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    8 Benefits and Drawbacks of Switching Rheumatoid arthritis Medications



    Everyone is affected differently by rheumatoid arthritis (RA). Generally, however, most people with RA will experience flare ups, which are periods of worsening symptoms such as stiffness and joint pain, or develop new symptoms.

    Even if your RA treatment plan is working well for you right now, it could become less effective or cause more flare-ups.

    It’s not unusual to need to adjust your treatment plan over time. You and your healthcare provider will decide together when you might benefit from a treatment change.

    Before you make any changes, consider the pros and cons.

    Why switch to RA Medications

    It’s a good idea to continue with the treatment you have chosen together with your doctor. You may be able to benefit from revisiting your treatment strategy if you:

    • Your RA symptoms have become more severe, including increased joint pain, swelling, and fatigue.
    • You’ve developed new RA symptoms.
    • You’re unable to control RA flares.

    These are signs that your RA treatment plan may not be working as well as it used. Nilanjana Bose MD, a Houston rheumatologist, says that if you aren’t doing well or you’re unhappy about your treatment results, it is normal to try to improve the efficacy.

    It is important to consult your doctor before making any changes. Dr. Bose says that it is important to consult your doctor before you start or stop any medication. This is because the underlying condition may flare up or may have untoward side effects.

    To determine if you have any inflammation, your doctor might request bloodwork. You can then work with your doctor to determine if you should change your treatment.

    What are the Pros and Cons to Changing a RA Treatment?

    Changing the treatment for RA can have a variety of benefits and risks. You can make informed decisions by discussing the pros and cons of each option with your doctor. Before you decide to make a change, here are some things to consider.

    • Pro: There are many options. There are currently a dozen disease-modifying treatments available to control RA and stop its progression. Many more are in clinical trials.
    • Pro: Some newer treatments may be more effective that traditional ones. Methotrexate (a disease-modifying antirheumatic drugs (DMARD) has been traditionally used as the first line defense. Research shows that you may be able to control your RA by adding newer options, such as a biologic drug or Janus kinase inhibitor (JAK), to it. While biologics are effective in treating RA, JAK inhibitors are more effective than certain biologics.
    • Pro: There are newer options that lower the risk of developing RA-related heart disease. An increased risk of developing heart disease is associated with RA. In a study that involved over 4,000 people with inflammatory arthritis, a decrease in major cardiovascular events was found to be associated with biologic use.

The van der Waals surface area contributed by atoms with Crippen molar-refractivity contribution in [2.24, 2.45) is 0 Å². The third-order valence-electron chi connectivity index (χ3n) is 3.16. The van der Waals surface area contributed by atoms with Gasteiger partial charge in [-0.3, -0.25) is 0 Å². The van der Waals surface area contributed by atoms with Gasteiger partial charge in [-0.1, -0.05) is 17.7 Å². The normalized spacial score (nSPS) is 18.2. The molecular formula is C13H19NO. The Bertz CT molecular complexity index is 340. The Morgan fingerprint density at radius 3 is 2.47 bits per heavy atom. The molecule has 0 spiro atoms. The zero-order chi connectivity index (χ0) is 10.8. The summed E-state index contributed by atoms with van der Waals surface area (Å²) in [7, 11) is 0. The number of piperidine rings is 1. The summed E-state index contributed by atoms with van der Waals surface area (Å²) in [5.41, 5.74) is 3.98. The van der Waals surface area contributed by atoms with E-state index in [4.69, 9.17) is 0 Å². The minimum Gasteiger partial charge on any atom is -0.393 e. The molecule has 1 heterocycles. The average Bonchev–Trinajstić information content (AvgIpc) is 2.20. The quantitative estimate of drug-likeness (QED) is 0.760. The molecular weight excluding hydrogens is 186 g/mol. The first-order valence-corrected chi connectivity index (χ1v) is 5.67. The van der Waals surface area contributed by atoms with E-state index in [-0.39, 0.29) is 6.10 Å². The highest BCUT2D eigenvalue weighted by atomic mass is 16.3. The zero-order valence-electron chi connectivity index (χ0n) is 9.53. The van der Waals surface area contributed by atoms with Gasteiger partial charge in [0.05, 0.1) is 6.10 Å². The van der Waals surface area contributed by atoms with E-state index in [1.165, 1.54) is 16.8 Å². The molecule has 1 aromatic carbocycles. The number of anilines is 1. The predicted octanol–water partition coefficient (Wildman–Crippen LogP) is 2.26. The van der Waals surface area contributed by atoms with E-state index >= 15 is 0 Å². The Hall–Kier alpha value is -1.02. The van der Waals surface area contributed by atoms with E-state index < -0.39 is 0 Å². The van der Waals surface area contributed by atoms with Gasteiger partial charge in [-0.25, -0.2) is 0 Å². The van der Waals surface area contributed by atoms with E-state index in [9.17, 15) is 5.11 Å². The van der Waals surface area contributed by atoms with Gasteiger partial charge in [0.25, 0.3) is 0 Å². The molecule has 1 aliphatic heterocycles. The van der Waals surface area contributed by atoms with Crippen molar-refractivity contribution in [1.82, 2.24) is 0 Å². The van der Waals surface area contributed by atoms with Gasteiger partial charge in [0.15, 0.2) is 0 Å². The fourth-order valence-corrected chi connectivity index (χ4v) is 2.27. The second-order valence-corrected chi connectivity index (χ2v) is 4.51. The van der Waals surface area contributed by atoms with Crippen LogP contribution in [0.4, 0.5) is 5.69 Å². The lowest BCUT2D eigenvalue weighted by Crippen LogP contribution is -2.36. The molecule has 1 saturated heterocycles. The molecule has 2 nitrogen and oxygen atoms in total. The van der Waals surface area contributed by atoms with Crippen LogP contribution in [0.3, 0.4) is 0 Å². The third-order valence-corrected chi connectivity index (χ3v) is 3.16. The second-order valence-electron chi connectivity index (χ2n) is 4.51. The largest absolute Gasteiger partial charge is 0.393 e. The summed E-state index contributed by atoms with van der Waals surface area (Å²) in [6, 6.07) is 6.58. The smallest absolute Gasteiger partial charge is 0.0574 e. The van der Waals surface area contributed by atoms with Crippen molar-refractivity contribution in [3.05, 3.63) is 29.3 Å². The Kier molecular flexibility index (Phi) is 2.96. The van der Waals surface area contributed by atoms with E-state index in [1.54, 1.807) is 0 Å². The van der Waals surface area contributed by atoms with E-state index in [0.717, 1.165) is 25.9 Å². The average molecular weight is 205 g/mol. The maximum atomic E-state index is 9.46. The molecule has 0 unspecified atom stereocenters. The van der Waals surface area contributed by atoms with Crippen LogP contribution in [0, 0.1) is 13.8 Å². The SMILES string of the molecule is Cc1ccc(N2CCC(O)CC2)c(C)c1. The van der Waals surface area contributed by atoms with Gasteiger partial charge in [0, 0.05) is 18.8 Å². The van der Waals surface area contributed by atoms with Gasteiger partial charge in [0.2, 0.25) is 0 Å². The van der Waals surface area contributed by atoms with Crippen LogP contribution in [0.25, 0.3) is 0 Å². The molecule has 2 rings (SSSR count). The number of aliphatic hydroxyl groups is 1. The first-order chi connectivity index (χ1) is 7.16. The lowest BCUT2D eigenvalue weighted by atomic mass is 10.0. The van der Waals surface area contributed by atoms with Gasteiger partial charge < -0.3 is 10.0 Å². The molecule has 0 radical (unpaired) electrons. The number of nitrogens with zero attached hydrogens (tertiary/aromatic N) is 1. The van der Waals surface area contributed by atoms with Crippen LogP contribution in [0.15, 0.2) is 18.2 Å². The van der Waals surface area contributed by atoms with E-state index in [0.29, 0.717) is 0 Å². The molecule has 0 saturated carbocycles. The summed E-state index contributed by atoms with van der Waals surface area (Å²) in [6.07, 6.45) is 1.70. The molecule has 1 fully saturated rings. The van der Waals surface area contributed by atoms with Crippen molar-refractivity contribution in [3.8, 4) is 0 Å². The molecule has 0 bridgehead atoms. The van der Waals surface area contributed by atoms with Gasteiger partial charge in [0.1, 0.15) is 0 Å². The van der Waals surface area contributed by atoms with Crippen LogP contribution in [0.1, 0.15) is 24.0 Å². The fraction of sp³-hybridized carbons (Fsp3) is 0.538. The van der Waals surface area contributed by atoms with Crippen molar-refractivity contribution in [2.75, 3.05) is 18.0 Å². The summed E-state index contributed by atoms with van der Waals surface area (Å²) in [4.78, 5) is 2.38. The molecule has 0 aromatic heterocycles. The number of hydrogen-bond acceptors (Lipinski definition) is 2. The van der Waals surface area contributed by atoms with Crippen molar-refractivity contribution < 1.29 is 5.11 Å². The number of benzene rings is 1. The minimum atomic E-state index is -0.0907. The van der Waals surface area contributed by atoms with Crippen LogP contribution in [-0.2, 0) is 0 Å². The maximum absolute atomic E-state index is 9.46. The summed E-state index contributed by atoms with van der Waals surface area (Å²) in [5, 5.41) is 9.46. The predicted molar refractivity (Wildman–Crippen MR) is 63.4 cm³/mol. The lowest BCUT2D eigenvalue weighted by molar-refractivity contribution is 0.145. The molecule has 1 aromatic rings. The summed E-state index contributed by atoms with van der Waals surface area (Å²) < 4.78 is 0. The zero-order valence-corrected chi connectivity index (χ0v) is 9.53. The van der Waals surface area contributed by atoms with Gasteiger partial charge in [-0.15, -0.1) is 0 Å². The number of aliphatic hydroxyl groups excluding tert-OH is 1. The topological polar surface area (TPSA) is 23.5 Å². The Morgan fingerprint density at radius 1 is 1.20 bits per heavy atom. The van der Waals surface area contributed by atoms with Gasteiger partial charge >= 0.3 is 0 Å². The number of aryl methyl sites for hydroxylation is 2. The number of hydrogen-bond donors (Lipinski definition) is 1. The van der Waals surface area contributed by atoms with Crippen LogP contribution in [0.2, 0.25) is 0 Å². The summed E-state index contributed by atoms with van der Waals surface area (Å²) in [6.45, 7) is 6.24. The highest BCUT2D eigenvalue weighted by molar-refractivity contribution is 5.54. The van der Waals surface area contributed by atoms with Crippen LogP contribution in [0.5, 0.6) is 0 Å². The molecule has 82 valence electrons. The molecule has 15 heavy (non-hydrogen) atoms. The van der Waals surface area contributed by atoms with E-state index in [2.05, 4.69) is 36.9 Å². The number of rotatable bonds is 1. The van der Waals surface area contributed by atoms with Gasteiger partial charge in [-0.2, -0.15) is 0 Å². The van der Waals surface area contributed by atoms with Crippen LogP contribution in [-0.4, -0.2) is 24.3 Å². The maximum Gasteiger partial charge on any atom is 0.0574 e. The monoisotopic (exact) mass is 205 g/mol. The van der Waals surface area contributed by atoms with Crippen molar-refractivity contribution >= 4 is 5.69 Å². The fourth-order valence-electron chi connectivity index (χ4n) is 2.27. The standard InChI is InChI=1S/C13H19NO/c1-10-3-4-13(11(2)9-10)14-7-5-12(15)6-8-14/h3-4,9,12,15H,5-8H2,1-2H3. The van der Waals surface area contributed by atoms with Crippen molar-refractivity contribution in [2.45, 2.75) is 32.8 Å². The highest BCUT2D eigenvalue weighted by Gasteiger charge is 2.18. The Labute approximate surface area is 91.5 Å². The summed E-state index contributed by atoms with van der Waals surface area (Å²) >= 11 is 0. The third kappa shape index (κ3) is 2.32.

• Con: Other options could pose serious risks. All JAK inhibitors include a black box warning that lists an increased risk for cancer and other serious heart problems. This includes blood clots and heart attacks, stroke, and blood clots. The risks associated with RA are considered to be minimal for most people, particularly when compared to the potential risks of not treating the condition or undertreating it.
    • Con: It can be hard to determine which drug or combination of drugs will best help you regain control over your RA. Bose says that what works for one person might not work for another. This is why you should consult your rheumatologist if you are considering switching to another drug.
    • Con: Sometimes it can take a while to determine if a new treatment works. Newer options like JAK inhibitors can take effect in a matter of days or two weeks. However, biologics and DMARDs will likely take a while before you experience the full benefits.
    • Con: It can be difficult to change treatment without a lot more follow-up. You may need to visit the doctor frequently and have lab tests done to determine if a new treatment is effective. It is worth the effort: Keeping track of your RA treatment plan will help to prevent joint damage and maintain joint function.
    • Pro: It is possible to achieve or regain complete remission. A review published in October 2017 in Therapeutic Advances in Musculoskeletal Disorder found that RA sufferers are more likely to experience sustained remission. This is probably due to the availability of targeted, newer treatments.

    Get to know your doctor.

    Talk to your doctor if you think you might benefit from a treatment modification.

    Bose suggests that you sit down with your partner and review all of your medications. Then, think about the reasons why you are not responding. To ensure you are following your treatment plan, it is important to discuss it with your doctor. Your doctor might also mention factors that may be contributing to your symptoms. Then, you can determine if the drug is failing or if your symptoms are caused by something else.

    Working together can help you make informed decisions about your treatment. Bose adds, “Every medicine has its own baggage.” You and your healthcare provider will be able to weigh the pros and cons of each treatment option and create a plan for getting your RA under control.

    Sherry Christiansen also reports



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